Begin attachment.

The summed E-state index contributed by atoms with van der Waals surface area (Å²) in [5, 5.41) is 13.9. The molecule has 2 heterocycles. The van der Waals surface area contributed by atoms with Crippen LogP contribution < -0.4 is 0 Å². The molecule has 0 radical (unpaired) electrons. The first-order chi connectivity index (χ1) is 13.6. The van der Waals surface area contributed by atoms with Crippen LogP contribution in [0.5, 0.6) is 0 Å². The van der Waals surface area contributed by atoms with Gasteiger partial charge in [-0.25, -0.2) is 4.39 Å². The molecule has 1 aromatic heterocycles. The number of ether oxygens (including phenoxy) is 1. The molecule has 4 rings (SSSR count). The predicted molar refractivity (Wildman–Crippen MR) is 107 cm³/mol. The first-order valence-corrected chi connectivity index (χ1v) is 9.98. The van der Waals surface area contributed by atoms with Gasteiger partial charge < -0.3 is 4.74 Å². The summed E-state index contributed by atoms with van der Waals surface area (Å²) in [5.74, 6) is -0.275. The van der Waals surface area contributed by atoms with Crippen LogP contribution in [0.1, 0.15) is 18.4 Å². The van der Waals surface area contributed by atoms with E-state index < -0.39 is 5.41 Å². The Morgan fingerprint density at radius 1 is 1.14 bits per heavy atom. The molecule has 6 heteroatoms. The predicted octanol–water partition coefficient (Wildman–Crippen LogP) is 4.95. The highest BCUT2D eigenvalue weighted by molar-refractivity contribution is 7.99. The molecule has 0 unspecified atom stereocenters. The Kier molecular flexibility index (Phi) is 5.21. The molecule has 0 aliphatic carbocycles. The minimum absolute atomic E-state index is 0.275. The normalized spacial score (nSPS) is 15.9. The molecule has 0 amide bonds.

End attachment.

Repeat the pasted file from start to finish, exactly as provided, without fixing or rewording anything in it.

The summed E-state index contributed by atoms with van der Waals surface area (Å²) in [5, 5.41) is 13.9. The molecule has 2 heterocycles. The van der Waals surface area contributed by atoms with Crippen LogP contribution < -0.4 is 0 Å². The molecule has 0 radical (unpaired) electrons. The first-order chi connectivity index (χ1) is 13.6. The van der Waals surface area contributed by atoms with Crippen LogP contribution in [0.5, 0.6) is 0 Å². The van der Waals surface area contributed by atoms with Gasteiger partial charge in [-0.25, -0.2) is 4.39 Å². The molecule has 1 aromatic heterocycles. The number of ether oxygens (including phenoxy) is 1. The molecule has 4 rings (SSSR count). The predicted molar refractivity (Wildman–Crippen MR) is 107 cm³/mol. The first-order valence-corrected chi connectivity index (χ1v) is 9.98. The van der Waals surface area contributed by atoms with Gasteiger partial charge < -0.3 is 4.74 Å². The summed E-state index contributed by atoms with van der Waals surface area (Å²) in [5.74, 6) is -0.275. The van der Waals surface area contributed by atoms with Crippen LogP contribution in [0.1, 0.15) is 18.4 Å². The van der Waals surface area contributed by atoms with E-state index < -0.39 is 5.41 Å². The Morgan fingerprint density at radius 1 is 1.14 bits per heavy atom. The molecule has 6 heteroatoms. The predicted octanol–water partition coefficient (Wildman–Crippen LogP) is 4.95. The highest BCUT2D eigenvalue weighted by molar-refractivity contribution is 7.99. The molecule has 0 unspecified atom stereocenters. The Kier molecular flexibility index (Phi) is 5.21. The molecule has 0 aliphatic carbocycles. The minimum absolute atomic E-state index is 0.275. The normalized spacial score (nSPS) is 15.9. The molecule has 0 amide bonds.